Rundown to reconstructed: La Porte's new paving plan explained

La Porte’s roads are cracked, crumbling, and filled with potholes, so this year the city is using a new system to gradually fix them.

“Across the city of La Porte, our average for our entire 113-mile network of streets is about a 4, so we have a considerable amount of work to do,” said La Porte mayor Blair Milo.

That number—four—is lower than the average across the state of Indiana.

 “We’ve been working on a pavement plan for the last few years,” said Mayor Milo.

“This year we’re actually in the first year of an asset management system that we’ve developed,” said La Porte City Engineer.

It’s called PASER.

 “[It] evaluates the material condition of each road, and gives it a score of 0 to 10 with a 10 being the best, and a 0 being the worst,” said Milo.

 “Right now, our system after the 2015 paving was at about a 4.6 out of 10 on that scale, and we’re hoping within the next 5 years to take that to at least a 5.5 or 5.6 using the asset management system,” said Minich.

“[It] identifies priority areas based off of their categorization of material condition, how many streets feed into it, how many people live on the streets, how readily it’s traveled,” said Milo.

After rating each stretch of road, the PASER system identifies the areas which could give La Porte the most bang for its buck. These are some of the targeted areas this year that the city anticipates being finished in the next two weeks:

-        5th Street from G Street to Zigler Road

-        Andrew Avenue from State Road 2 to L Street

-        I street from 1st Street to 10th Street

-        Jefferson Street from Tyler Street to Philadelphia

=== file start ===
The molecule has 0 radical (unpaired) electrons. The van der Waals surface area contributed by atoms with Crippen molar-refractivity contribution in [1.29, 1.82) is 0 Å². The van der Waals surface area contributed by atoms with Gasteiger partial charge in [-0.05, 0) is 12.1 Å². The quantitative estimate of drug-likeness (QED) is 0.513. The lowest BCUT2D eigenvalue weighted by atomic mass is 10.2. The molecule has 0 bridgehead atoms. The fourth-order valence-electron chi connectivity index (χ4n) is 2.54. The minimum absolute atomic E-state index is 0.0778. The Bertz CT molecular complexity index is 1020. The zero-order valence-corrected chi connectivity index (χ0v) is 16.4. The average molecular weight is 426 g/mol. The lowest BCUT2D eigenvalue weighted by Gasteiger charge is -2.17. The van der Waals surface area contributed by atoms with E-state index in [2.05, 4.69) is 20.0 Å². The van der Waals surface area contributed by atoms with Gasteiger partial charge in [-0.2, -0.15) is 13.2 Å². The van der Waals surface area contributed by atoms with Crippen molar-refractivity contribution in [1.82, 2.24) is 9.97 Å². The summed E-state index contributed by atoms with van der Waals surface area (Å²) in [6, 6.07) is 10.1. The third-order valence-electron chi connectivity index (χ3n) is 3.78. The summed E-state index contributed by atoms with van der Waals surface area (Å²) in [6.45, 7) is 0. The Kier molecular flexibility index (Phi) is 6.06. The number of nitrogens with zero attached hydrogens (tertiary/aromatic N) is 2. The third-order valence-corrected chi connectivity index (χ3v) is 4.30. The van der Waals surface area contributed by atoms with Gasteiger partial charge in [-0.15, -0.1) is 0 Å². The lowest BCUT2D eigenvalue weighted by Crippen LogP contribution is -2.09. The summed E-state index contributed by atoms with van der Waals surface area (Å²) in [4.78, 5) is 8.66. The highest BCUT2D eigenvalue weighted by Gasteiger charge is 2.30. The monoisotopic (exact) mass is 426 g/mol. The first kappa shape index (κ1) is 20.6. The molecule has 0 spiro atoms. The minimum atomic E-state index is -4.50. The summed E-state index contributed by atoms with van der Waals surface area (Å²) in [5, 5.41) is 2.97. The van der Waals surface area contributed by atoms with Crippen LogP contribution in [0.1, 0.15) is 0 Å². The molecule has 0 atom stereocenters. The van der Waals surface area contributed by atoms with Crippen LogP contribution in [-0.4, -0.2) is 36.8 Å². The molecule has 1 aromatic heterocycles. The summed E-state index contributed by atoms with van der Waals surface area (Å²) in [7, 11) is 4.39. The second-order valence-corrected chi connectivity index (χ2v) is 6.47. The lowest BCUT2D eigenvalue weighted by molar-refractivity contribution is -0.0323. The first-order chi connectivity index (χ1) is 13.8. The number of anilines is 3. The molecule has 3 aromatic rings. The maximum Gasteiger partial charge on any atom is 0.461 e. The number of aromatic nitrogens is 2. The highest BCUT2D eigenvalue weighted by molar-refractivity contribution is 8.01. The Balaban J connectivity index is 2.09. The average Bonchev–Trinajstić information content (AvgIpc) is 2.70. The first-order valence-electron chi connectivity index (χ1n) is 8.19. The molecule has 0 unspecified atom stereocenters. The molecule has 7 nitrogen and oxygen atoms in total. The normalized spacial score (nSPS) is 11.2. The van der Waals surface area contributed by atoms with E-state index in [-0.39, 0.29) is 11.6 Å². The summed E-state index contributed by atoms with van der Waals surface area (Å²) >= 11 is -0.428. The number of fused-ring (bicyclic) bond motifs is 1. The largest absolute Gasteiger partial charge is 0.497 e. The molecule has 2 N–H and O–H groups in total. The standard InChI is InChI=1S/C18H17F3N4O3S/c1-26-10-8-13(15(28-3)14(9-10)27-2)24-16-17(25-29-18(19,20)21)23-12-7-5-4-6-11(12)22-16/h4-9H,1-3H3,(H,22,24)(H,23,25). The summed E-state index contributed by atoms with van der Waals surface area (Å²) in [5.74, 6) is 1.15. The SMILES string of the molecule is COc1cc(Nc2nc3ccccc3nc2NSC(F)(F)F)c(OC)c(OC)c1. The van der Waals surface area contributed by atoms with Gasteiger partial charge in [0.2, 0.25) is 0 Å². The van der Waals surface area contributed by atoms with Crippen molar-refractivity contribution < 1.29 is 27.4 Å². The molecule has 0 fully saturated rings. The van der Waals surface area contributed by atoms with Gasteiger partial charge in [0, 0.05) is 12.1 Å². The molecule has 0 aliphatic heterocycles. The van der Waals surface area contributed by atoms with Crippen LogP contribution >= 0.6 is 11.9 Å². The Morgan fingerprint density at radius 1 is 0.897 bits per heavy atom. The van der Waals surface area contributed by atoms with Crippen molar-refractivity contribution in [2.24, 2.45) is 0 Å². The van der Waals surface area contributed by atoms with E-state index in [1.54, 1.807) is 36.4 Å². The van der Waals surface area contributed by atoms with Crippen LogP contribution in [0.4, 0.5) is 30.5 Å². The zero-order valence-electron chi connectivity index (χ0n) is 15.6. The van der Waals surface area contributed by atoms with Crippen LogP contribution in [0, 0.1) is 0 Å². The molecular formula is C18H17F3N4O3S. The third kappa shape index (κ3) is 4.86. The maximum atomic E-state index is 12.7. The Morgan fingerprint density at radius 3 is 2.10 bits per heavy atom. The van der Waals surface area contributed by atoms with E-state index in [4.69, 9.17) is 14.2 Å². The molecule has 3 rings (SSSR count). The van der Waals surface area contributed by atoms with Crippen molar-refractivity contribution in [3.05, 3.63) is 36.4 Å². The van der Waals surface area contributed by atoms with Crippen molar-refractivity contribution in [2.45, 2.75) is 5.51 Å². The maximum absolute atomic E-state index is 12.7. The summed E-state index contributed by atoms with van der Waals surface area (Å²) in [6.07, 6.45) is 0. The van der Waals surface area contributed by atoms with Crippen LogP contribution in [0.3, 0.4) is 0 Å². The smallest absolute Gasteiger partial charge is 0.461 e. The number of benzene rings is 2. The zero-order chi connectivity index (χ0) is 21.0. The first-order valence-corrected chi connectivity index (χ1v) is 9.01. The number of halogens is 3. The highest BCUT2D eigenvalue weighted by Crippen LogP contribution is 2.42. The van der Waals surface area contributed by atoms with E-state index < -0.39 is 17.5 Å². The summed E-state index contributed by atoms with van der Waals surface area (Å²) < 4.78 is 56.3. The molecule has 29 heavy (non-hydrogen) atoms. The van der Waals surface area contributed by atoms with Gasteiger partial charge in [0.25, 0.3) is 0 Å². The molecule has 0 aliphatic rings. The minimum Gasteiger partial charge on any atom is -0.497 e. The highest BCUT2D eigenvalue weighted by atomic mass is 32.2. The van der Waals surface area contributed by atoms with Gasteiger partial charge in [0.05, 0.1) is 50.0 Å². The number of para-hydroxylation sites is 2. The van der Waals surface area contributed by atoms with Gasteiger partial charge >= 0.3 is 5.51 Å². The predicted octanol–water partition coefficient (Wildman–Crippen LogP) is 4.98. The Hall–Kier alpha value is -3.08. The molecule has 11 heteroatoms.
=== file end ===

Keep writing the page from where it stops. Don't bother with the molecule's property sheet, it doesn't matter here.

-        Fieldstone Drive and Keston Elm Drive

By about mid-November, 17 miles or 15% of the roads in La Porte will be freshly paved.

The paving plan, however, is expensive.

“In order to get our roads up to an acceptable condition, a rating that’s around a 6 or 7 or so is about $17 million,” said Mayor Milo.

This year, however, the city is spending $2 million with the help of the Community Crossings Program.

“It is managed through INDOT and provides state funds toward local government that then matches dollar for dollar up to 1 million dollars,” said Mayor Milo.

The matching dollars came from the following:

-        Local Option Income Taxes--or LOWET reserves from the state

-        La Porte’s Trash Maintenance Impact fee that was started back in 2013

-        Cumulative Capital Development or seeded funds

“The $17 million price tag is just to get from where we are now to where we need to be. It does not account for the maintenance that also comes on with that, the recurring cost that’s around $750-800,000 each year,” said Mayor Milo.

The city also plans to fix some of the roads’ drainage problems in the reconstruction process.

To find out more information about road closures and projects in La Porte, visit the city’s website:

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